Summary: We come to a feast at which our Lord Jesus Christ is present. Let us find joy in our sorrow for sin’s forgiven and enter into His rest.
BLESSED ARE THOSE WHO MOURN (LK. 7:36-50)
Blessed are Those Who Mourn: these words of Jesus are perhaps better translated as “Be happy you who sorrow, for you shall be comforted.” How can those at a funeral do other than be sorrowful? How can they not mourn? What blessedness; happiness is to be found in that place?
Yet, this past week, many found occasions to comment on the blessedness of remembering great deeds as well as the eloquent, joyful, uplifting, often humourous words that came from a man who with other men of equal dedication and good will, changed the course of recent history.
Margaret Thatcher said, "And surely it is hard to deny that Ronald Reagan’s life was providential". The truth of those words, that ghostly bit of history were given flesh and blood reality in our time when Michael Gorbochev visited our land, and paid silent tribute by laying his hands on the casket, not of an ancient enemy, but in memory who reached beyond national enmity to establish some trust, some friendship in order to avert war of unimaginable magnitude. Here was a man who, though limited and flawed as all men are, had risen above national stature to embrace and draw out even those we called the enemy and revealed in concrete ways the brotherhood of man.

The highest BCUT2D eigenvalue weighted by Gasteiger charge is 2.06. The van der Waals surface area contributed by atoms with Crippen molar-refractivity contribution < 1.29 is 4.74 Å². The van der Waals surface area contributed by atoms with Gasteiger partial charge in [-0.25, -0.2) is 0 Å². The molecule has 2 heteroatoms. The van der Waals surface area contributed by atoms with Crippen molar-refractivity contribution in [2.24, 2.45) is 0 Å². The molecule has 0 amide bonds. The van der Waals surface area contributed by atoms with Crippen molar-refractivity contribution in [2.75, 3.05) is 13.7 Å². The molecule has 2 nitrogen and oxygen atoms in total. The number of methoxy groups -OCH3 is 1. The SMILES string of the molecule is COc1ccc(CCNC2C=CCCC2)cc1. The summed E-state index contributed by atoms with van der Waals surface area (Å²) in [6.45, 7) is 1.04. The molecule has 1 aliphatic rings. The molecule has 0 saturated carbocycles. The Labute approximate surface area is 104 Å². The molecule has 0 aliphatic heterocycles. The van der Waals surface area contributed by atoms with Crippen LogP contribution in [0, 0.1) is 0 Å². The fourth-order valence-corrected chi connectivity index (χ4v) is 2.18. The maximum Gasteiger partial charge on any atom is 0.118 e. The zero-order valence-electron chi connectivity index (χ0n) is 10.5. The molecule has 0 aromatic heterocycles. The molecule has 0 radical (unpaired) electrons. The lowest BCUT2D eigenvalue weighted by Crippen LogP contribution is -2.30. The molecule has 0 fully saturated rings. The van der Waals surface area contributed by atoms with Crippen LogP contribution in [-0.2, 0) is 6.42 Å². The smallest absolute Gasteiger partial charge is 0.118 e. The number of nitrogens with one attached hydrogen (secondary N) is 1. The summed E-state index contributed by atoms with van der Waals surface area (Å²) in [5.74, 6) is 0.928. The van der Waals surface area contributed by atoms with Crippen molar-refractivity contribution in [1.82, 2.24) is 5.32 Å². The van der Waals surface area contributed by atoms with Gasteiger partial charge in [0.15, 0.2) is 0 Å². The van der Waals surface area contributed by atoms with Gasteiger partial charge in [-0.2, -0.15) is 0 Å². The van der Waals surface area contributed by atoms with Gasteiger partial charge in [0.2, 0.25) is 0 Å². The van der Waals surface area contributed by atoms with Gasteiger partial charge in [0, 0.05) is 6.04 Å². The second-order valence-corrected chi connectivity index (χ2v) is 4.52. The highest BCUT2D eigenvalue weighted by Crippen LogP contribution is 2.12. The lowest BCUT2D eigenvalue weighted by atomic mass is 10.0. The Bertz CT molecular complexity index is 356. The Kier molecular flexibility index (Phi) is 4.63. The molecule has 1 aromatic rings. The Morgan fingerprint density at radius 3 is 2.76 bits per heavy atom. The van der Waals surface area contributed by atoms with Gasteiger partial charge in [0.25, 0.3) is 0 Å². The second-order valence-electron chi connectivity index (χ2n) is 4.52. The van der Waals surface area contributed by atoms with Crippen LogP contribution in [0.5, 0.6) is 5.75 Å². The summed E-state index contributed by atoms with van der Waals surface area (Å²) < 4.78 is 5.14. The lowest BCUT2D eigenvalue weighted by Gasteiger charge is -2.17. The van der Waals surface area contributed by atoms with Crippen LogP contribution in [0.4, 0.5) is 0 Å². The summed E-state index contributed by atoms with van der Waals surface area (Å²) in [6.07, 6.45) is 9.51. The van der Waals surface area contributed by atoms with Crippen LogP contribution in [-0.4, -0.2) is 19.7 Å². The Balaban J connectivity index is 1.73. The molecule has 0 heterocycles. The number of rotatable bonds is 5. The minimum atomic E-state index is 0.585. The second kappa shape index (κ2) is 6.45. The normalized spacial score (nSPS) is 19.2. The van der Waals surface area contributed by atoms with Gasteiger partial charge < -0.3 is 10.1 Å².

Of course President Reagan did not bring the wall down singlehandedly, in fact, the wall did not come down until after his administration was over. But he had confidence in the rationality and goodness of humanity, and had faith in the righteousness of his actions that he dared reach toward people on the other side of the wall, believing that ultimately they would reach back. On the other side of that wall, from the end of WWII in 1945 until the wall finally came down in 1990 other men of good will, of that great generation were also at work. Among them Lech Walesa, the Polish labor leader and later president of a free Poland, a priest named Karol Wojtila later to become Pope John Paul II, and Michael Gorbachev. These, and many others, worked for a better world and peace among men, at the risk of their careers and very lives.
In fact, both JPII and Ronald Regan were shot, and nearly became martyrs. They in fact resisted unto blood in their struggle against sin; against the world’s brokeness.
So, in the midst of mourning, this past week, there was some joy, and general uplift in this country as we remembered a life well lived, and also those men and women of the greater generation who shaped the last half of the last century, and hence, our own world.
You blessed, you happy sorrowers, said Jesus on one occasion.
In today’s Gospel, we look at a mourner, a woman in deep sorrow. We don’t know the immediate cause of her sorrow, we only know that she seemed very much alone in the world and was shunned. We do not know her name, other than “sinner.” We know not the nature of her many sins.
Let’s get some background for the Gospel.
The scene is that of a meal at the House of Simon the Pharisee.